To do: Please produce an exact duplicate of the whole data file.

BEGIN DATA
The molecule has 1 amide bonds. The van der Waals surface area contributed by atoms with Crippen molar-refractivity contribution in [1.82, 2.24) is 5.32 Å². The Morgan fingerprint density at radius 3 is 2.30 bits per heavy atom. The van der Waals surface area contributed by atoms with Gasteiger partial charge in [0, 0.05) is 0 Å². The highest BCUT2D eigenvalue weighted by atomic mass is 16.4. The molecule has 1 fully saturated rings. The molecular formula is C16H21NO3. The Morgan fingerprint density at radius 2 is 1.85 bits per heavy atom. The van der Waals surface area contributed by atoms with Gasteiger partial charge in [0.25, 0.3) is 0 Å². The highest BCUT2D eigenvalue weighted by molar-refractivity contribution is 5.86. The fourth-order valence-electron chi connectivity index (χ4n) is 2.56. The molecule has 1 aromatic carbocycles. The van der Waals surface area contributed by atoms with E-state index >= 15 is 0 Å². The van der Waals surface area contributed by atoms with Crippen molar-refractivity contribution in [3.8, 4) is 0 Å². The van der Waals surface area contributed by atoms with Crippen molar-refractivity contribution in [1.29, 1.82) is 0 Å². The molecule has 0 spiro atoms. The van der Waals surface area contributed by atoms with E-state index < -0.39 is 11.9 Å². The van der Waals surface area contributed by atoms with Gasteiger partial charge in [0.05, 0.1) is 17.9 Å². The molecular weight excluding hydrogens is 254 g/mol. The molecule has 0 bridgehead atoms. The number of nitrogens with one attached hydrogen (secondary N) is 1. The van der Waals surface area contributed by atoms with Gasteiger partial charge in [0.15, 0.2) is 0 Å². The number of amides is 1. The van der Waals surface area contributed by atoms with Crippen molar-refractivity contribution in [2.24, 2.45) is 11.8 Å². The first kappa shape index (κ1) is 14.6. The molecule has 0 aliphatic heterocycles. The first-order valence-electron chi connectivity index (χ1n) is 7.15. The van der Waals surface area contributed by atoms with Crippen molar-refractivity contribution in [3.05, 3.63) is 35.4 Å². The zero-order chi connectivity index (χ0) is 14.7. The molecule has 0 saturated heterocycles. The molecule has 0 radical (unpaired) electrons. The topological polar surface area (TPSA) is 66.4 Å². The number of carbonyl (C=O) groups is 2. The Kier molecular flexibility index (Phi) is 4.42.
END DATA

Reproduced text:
The molecule has 1 amide bonds. The van der Waals surface area contributed by atoms with Crippen molar-refractivity contribution in [1.82, 2.24) is 5.32 Å². The Morgan fingerprint density at radius 3 is 2.30 bits per heavy atom. The van der Waals surface area contributed by atoms with Gasteiger partial charge in [0, 0.05) is 0 Å². The highest BCUT2D eigenvalue weighted by atomic mass is 16.4. The molecule has 1 fully saturated rings. The molecular formula is C16H21NO3. The Morgan fingerprint density at radius 2 is 1.85 bits per heavy atom. The van der Waals surface area contributed by atoms with Gasteiger partial charge in [0.25, 0.3) is 0 Å². The highest BCUT2D eigenvalue weighted by molar-refractivity contribution is 5.86. The fourth-order valence-electron chi connectivity index (χ4n) is 2.56. The molecule has 1 aromatic carbocycles. The van der Waals surface area contributed by atoms with E-state index >= 15 is 0 Å². The van der Waals surface area contributed by atoms with Crippen molar-refractivity contribution in [3.8, 4) is 0 Å². The van der Waals surface area contributed by atoms with Crippen molar-refractivity contribution in [1.29, 1.82) is 0 Å². The molecule has 0 spiro atoms. The van der Waals surface area contributed by atoms with E-state index < -0.39 is 11.9 Å². The van der Waals surface area contributed by atoms with Gasteiger partial charge in [0.05, 0.1) is 17.9 Å². The molecular weight excluding hydrogens is 254 g/mol. The molecule has 0 bridgehead atoms. The number of nitrogens with one attached hydrogen (secondary N) is 1. The van der Waals surface area contributed by atoms with Gasteiger partial charge in [0.15, 0.2) is 0 Å². The number of amides is 1. The van der Waals surface area contributed by atoms with Crippen molar-refractivity contribution in [2.24, 2.45) is 11.8 Å². The first kappa shape index (κ1) is 14.6. The molecule has 0 aliphatic heterocycles. The first-order valence-electron chi connectivity index (χ1n) is 7.15. The van der Waals surface area contributed by atoms with Crippen molar-refractivity contribution in [3.05, 3.63) is 35.4 Å². The zero-order chi connectivity index (χ0) is 14.7. The molecule has 0 saturated heterocycles. The molecule has 0 radical (unpaired) electrons. The topological polar surface area (TPSA) is 66.4 Å². The number of carbonyl (C=O) groups is 2. The Kier molecular flexibility index (Phi) is 4.42.